Should old acquaintance be forgot, And never brought to mind? Should old acquaintance be forgot, And old lang syne?

For auld lang syne, my dear, For auld lang syne, We’ll take a cup of kindness yet, For auld lang syne.

And surely you’ll buy your pint cup! And surely I’ll buy mine! And we’ll take a cup o’ kindness yet, For auld lang syne.

We two have run about the slopes, And picked the daisies fine; But we’ve wandered many a weary foot, Since auld lang syne.

We two have paddled in the stream, From morning sun till dine; But seas between us broad have roared Since auld lang syne.

 And there’s a hand my trusty friend! And give me a hand o’ thine! And we’ll take a right good will draught, For auld lang syne.

However, in Robert Burn’s work often there are religious connections such as seen in this excerpt of his poem, Address To The Devil

It would seem Burns did wrestle with faith during his lifetime.

O Prince! O Chief of many throned powers! That led the embattled seraphim to war.
 O You! Whatever title suit you — Old Horny, Satan, Nick, or Hoofy — Who in yonder cavern grim and sooty, Closed under hatches, Splashes about the brimstone dish, To scald poor wretches!

Hear me, Old Hangman, for a little, And let poor damned bodies be; I am sure small pleasure it can give, Even to a devil, To spank and scald poor dogs like me And hear us squeal.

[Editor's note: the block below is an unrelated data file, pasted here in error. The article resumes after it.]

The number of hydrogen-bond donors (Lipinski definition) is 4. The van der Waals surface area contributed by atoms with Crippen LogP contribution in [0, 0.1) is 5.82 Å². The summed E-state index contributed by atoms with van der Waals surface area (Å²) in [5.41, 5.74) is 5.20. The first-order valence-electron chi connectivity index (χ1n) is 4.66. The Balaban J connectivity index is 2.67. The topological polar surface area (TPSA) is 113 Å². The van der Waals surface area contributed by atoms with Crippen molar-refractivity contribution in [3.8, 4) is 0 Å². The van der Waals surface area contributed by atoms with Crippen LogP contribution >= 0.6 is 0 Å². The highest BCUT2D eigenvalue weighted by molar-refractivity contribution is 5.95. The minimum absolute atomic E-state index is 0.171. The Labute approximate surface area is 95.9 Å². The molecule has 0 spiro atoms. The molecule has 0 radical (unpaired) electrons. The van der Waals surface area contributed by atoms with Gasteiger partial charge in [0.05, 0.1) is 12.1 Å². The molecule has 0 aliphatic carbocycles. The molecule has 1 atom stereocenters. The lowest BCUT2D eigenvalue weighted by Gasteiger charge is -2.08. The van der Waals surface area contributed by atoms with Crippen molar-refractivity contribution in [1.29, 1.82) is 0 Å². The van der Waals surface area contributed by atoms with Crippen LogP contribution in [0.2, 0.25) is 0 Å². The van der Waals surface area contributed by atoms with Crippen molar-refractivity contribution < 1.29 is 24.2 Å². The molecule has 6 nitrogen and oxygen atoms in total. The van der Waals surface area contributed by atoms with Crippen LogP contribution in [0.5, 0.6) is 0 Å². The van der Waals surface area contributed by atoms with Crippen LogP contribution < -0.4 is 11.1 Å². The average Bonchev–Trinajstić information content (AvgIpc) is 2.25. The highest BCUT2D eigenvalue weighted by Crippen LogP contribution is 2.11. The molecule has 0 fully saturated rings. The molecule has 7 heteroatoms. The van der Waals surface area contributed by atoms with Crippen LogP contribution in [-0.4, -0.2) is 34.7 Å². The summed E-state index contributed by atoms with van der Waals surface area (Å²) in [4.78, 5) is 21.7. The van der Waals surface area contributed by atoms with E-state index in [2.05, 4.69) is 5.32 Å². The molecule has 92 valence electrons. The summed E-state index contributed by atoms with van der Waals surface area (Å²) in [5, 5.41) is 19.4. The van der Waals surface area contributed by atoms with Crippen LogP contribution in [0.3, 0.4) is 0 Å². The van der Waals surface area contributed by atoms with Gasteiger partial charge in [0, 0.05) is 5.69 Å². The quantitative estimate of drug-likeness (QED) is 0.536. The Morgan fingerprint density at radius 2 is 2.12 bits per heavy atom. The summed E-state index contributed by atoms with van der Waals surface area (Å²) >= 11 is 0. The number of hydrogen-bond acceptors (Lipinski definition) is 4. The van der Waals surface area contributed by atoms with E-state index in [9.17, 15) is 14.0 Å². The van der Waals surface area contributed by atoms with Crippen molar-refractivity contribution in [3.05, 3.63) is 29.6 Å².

Great is your power and great your fame; Far known and noted is your name; And though yon flaming hollow is your home, You travels far; And faith! you are neither backward, nor lame, Nor backward, nor afraid.

Burn’s last known written expression on religion or Christianity came about 18 months before his death, penned in a letter:

What a transient business is life! Very lately I was a boy; but t’other day I was a young man; and I already begin to feel the rigid fibre and stiffening joints of Old Age coming fast o’er my frame.  With all my follies of youth, and fear, a few vices of manhood, still I congratulate myself on having had in early day religion strongly impressed on my mind. 

I have nothing to say to any body, as, to which Sect they belong, or what Creed they believe; but I look on the Man who is firmly persuaded of Infinite Wisdom and Goodness superintending and directing every circumstance that can happen in his lot — I felicitate such a man as having a solid foundation for his mental enjoyment; a firm prop to sure stay, in the hour of difficulty, trouble and distress: and a never-failing anchor of hope, when he looks beyond the grave.

When Did Auld Lang Syne Become Popular?

It wasn’t until the renowned Big Band leader, Guy Lombardo, played the song at a New Year’s party in 1929 that it became an expected tune for holiday parties or farewell events. Unexpectedly, he started the trend.

To the band, it was just a song they played at the end of every dance to end the night and say farewell, they had no idea that one New Year’s night would change New Year’s Eve for everyone.